Bryan Habana has warned the British and Irish Lions of the “powerful” emotional drivers the tourists must overcome to beat the world champion Springboks.
World Cup winner Habana has moved to explain the kind of stirring back stories that bind South Africa ever tighter, ahead of next month’s three-Test series.
The Lions will kick-start their tour by hosting Japan at Murrayfield on Saturday, but the vital Springbok showdowns will not start until the first Test on July 24 in Cape Town.
Siya Kolisi made history as South Africa’s first black captain and then doubled down on that by lifting the World Cup in Japan in 2019.
Growing up in poverty
A young Kolisi would often go so hungry as to have his only meal of the day at school, while flying wing Makazole Mapimpi had to endure a 20km round-trip walk for his formative education.
So, as the Lions prepare to take on the reigning world champions, ex-Boks winger Habana lifted the lid on the deep-rooted backgrounds that underpin this summer’s hosts.
“I was fortunate enough to be in Japan and I got pretty emotional the week leading up to the final, talking about the Siya Kolisi story,” said Habana.
“Talking about Siya having to watch the 2007 final in a shebeen, a local pub in the rural townships, because his grandmother didn’t have a TV.
“He wasn’t worrying about the rugby, he went to school the next day not for education but just to get a meal because that was going to be his only meal for the day.
“Had England won the World Cup in 2019 it would have been well received and rightly celebrated.
“But for South Africa, you have someone like Makazole Mapimpi, who as a youngster had to walk 10km to school and 10km back from school, five days a week for five years of his life, and those stories that now become able to resonate with 70 per cent of our population.
“It’s something that if you don’t understand it’s very difficult to relay. Can you try to teach that to the Lions? I don’t know, it’s very difficult.
“I do think the Lions have a unique history, and the players that represent that want to do the jersey proud.
“But as Rassie Erasmus aptly put it, pressure is not playing for your country, pressure is knowing where your next meal is coming from.
“There are different living circumstances in the UK and the northern hemisphere, and for us we lean on that, because it does bring about an extra sense of what we’re actually playing for.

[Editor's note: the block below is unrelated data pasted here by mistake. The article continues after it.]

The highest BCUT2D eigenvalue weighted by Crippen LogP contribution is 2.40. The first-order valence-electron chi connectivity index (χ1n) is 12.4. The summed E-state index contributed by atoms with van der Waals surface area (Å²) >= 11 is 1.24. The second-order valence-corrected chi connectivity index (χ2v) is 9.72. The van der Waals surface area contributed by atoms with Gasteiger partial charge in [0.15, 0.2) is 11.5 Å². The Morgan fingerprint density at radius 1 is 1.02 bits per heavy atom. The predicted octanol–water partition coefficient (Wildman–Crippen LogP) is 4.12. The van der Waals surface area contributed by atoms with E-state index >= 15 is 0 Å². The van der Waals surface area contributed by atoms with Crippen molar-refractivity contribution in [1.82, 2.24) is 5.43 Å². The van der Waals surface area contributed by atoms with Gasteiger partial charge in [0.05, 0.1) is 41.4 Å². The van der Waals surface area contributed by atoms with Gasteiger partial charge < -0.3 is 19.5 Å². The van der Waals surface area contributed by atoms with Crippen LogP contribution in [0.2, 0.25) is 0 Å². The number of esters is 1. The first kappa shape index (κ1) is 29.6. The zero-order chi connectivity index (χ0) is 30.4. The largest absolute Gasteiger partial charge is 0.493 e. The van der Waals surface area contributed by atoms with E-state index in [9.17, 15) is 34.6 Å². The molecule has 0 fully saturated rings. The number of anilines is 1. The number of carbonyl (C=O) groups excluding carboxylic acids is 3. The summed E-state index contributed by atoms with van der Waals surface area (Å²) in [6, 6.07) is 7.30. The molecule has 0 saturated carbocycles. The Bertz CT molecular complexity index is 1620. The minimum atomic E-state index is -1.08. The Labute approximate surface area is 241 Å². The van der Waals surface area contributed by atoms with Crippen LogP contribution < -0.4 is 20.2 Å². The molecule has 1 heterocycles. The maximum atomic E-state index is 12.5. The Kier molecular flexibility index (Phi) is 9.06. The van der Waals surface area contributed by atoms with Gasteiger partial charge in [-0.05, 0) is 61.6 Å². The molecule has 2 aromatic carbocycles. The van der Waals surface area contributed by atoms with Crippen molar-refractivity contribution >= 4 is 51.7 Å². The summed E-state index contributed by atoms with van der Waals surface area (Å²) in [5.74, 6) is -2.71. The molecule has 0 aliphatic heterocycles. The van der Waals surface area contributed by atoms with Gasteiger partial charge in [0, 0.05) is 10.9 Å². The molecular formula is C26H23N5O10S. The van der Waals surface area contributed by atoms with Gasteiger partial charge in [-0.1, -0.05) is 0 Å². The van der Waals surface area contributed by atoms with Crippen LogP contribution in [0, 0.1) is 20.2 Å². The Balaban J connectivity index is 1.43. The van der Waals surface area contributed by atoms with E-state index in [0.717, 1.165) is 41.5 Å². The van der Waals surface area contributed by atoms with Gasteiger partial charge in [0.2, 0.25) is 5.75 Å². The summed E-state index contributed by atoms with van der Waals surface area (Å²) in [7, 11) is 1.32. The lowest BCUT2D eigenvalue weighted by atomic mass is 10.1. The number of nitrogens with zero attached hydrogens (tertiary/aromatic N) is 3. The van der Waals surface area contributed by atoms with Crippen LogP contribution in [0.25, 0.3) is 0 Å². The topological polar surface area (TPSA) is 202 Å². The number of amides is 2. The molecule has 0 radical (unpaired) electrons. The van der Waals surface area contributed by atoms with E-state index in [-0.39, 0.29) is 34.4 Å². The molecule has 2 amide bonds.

“Yes it is emotive, but in the same vein, I know the Lions will want to come to South Africa as the team did in 1997 and do something as amazing as beating the Rugby World Cup champions.
“And I hope that will make for an extra spicy series, but for me it’s the legacy beyond that, the likes of Siya Kolisi and Makazole Mapimpi, whose stories resonate with 70 per cent of our population, stories that are so powerful and so much more emotive.”
South Africa’s socio-political issues have been intrinsically linked with rugby ever since Nelson Mandela donned the Springbok jersey in the transformative 1995 World Cup.
The Springboks won that tournament on home soil, with Mandela’s role helping heal some rifts in a divided nation.
🗓️ An occasion which transcended sport happened on this day 2⃣6⃣ years ago after South Africa won the 1995 World Cup.
🇿🇦 No one will ever forget the moment the great Nelson Mandela, proudly wearing his Springbok shirt, handed Francois Pienaar the trophy. 🥲 pic.twitter.com/DA0kzPPcPH
— Planet Rugby (@PlanetRugby) June 24, 2021
Habana has long used his platform to push for change and jumped at the chance to help Gareth Thomas’ Tackle HIV, especially given the virus’ prevalence in Africa.
“I was a 13-year-old boy when South Africa won the World Cup back in 1995,” said Habana, talking on behalf of the Tackle HIV initiative.
“And my dad took me out of school for the first time ever to have that experience of watching that.
“Rugby was the furthest thing from my brain, not because of the colour of my skin, because unlike 61 per cent of the population I was afforded the best opportunities to go to the best schools and to be given a good education.
“But I got to sit there and see the impact the sport has to play bringing about change.
“Nelson Mandela, a black man walking out in a Springbok jersey, that three years earlier was seen as a symbol of oppression, being chanted to by a crowd of 60,000 South Africans predominantly white.
“I was inspired, to pick up that game. And then 12 years on I had the chance to represent my country, be one of two players of colour on the field, to see children in the townships running barefoot behind buses just to get a glimpse of their heroes.”
:: Tackle HIV, a campaign led by Gareth Thomas in partnership with ViiV Healthcare and the Terrence Higgins Trust, aims to tackle the stigma and misunderstanding around HIV. For more information visit www.tacklehiv.org and follow @tacklehiv